What is Beta Glucan?

Beta Glucan is a term and product that is beginning to pick up traction, but is still mostly unknown to the mass public. Since most people have never heard of it, when they’re first introduced to the product they believe Beta Glucan is a composition of many different ingredients or substances. Beta Glucan is derived from many natural sources like mushrooms, oats, barley, and baker’s yeast. However, our product has only one single ingredient, which is Beta Glucan from the cell walls of baker’s yeast.

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As Answered By
AJ Lanigan

The short answer to that is Beta-1, 3D Glucan is a natural fiber molecule derived from our source, baker’s yeast. It enhances, supports, and maintains a good healthy immune system.

The long and more complex answer is that it is a naturally occurring long-chain
polysaccharide purified from the cell walls of baker’s yeast. Our beta glucan is intensely purified: I cannot stress that enough. It is a biologically active complex of molecules; it is the single active ingredient in our Beta-1, 3D Glucan Capsules. A lot of times, people think we are dipping from four or five different buckets to make up our powder. This (Beta 1-3D Glucan) is the single ingredient in our compound.

Our Beta Glucan is readily taken up and converted into the body through the immune cells to bind (or hook up or plug into, if you please,) to a specific site on the immune cells called the CR3 receptor. CR3 stands for complement receptor number three. These receptors are found on a myriad of different immune cells which make up our white blood cells or our “immune army,” also known as macrophages, neutrophils, eosinophils, monocytes, NK cells and others. These immune cells make up a large part of the immune system’s main defense mechanism.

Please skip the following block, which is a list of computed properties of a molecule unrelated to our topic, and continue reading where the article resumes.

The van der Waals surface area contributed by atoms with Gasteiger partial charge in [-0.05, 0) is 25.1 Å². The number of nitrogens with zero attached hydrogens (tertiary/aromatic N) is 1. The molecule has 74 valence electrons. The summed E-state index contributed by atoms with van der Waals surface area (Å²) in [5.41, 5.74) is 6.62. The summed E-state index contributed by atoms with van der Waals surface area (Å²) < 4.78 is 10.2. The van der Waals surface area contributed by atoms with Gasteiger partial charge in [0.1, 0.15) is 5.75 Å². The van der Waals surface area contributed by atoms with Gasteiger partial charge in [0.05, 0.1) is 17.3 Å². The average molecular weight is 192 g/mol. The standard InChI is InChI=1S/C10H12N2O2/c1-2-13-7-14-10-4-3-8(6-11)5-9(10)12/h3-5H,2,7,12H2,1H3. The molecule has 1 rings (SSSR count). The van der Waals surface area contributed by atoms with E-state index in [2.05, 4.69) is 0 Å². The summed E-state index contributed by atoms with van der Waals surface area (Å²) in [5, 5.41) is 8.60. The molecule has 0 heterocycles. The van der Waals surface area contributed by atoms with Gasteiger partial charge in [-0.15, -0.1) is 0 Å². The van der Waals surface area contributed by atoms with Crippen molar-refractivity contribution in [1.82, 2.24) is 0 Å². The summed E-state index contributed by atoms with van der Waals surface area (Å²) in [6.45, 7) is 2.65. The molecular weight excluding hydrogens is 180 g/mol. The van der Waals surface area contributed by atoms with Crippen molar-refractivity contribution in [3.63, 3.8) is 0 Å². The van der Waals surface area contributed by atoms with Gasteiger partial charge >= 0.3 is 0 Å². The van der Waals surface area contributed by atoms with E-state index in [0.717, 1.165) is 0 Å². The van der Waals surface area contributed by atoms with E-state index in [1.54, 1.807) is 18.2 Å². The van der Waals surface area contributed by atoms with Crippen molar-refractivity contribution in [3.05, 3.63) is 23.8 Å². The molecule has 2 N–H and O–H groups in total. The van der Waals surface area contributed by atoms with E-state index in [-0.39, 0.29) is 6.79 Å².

Technically, Beta-1, 3D Glucan is a polybranched, polyglucose complex fiber-like particle that when converted, yields a biologically active beta glucan molecule that specifically binds to this CR3 (or sometimes called Mac1 or sometimes called CD11/C18).

As Answered By
Dr. Vaclav Vetvicka

Well what is it: Is it, you can imagine it is a molecule of Glucose which is a common sugar linked together in some kind of chain and depending on which  type of glucan you have, it’s a shorter or longer chain and you can have branches coming from it. So it’s not a single or simple molecule but it’s not the most difficult or most strangest one either.

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Meet The Experts

Picture of AJ Lanigan

AJ Lanigan

A.J. Lanigan has over 20 years experience in various disciplines of immunology. He was educated at the University of South Carolina, College of Pharmacy from 1971-1975.
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Dr. Vaclav Vetvicka

Dr. Vaclav Vetvicka is a Professor and Vice Chairman, Director of Research at the Department of Pathology and Laboratory Medicine, University of Louisville. Dr. Vetvicka graduated in 1978 from Charles University in Prague with a doctorate degree in biology and obtained his Ph.D. in 1983 from the Czechoslovak Academy of Sciences, Institute of Microbiology.